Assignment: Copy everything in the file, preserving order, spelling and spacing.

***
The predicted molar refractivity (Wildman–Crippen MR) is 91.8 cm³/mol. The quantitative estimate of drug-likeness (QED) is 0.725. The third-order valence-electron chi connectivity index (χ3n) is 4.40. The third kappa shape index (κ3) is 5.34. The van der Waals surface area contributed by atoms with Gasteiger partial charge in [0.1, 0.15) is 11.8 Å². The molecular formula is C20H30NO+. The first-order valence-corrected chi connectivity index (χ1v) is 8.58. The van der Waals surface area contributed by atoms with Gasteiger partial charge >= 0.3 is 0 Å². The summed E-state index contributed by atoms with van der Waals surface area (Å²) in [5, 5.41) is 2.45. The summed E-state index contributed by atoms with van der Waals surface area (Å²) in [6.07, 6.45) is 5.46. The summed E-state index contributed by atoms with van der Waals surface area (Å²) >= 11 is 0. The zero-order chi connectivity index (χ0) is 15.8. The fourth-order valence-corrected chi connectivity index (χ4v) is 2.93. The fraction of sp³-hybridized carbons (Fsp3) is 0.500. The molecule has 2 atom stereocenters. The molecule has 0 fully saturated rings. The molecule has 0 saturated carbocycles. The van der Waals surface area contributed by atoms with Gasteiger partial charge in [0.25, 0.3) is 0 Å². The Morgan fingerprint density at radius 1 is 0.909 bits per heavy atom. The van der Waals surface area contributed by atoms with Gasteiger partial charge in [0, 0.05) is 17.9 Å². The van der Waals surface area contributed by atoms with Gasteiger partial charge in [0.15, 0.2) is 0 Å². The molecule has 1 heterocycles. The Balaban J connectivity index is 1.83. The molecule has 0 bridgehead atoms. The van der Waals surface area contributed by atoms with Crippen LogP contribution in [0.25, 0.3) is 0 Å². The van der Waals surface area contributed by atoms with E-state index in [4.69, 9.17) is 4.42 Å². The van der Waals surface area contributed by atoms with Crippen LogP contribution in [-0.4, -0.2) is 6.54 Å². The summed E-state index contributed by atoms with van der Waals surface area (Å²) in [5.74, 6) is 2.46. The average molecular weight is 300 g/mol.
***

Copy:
The predicted molar refractivity (Wildman–Crippen MR) is 91.8 cm³/mol. The quantitative estimate of drug-likeness (QED) is 0.725. The third-order valence-electron chi connectivity index (χ3n) is 4.40. The third kappa shape index (κ3) is 5.34. The van der Waals surface area contributed by atoms with Gasteiger partial charge in [0.1, 0.15) is 11.8 Å². The molecular formula is C20H30NO+. The first-order valence-corrected chi connectivity index (χ1v) is 8.58. The van der Waals surface area contributed by atoms with Gasteiger partial charge >= 0.3 is 0 Å². The summed E-state index contributed by atoms with van der Waals surface area (Å²) in [5, 5.41) is 2.45. The summed E-state index contributed by atoms with van der Waals surface area (Å²) in [6.07, 6.45) is 5.46. The summed E-state index contributed by atoms with van der Waals surface area (Å²) >= 11 is 0. The zero-order chi connectivity index (χ0) is 15.8. The fourth-order valence-corrected chi connectivity index (χ4v) is 2.93. The fraction of sp³-hybridized carbons (Fsp3) is 0.500. The molecule has 2 atom stereocenters. The molecule has 0 fully saturated rings. The molecule has 0 saturated carbocycles. The van der Waals surface area contributed by atoms with Gasteiger partial charge in [0.25, 0.3) is 0 Å². The Morgan fingerprint density at radius 1 is 0.909 bits per heavy atom. The van der Waals surface area contributed by atoms with Gasteiger partial charge in [0, 0.05) is 17.9 Å². The van der Waals surface area contributed by atoms with Gasteiger partial charge in [0.15, 0.2) is 0 Å². The molecule has 1 heterocycles. The Balaban J connectivity index is 1.83. The molecule has 0 bridgehead atoms. The van der Waals surface area contributed by atoms with Crippen LogP contribution in [0.25, 0.3) is 0 Å². The van der Waals surface area contributed by atoms with E-state index in [4.69, 9.17) is 4.42 Å². The van der Waals surface area contributed by atoms with Crippen LogP contribution in [-0.4, -0.2) is 6.54 Å². The summed E-state index contributed by atoms with van der Waals surface area (Å²) in [5.74, 6) is 2.46. The average molecular weight is 300 g/mol.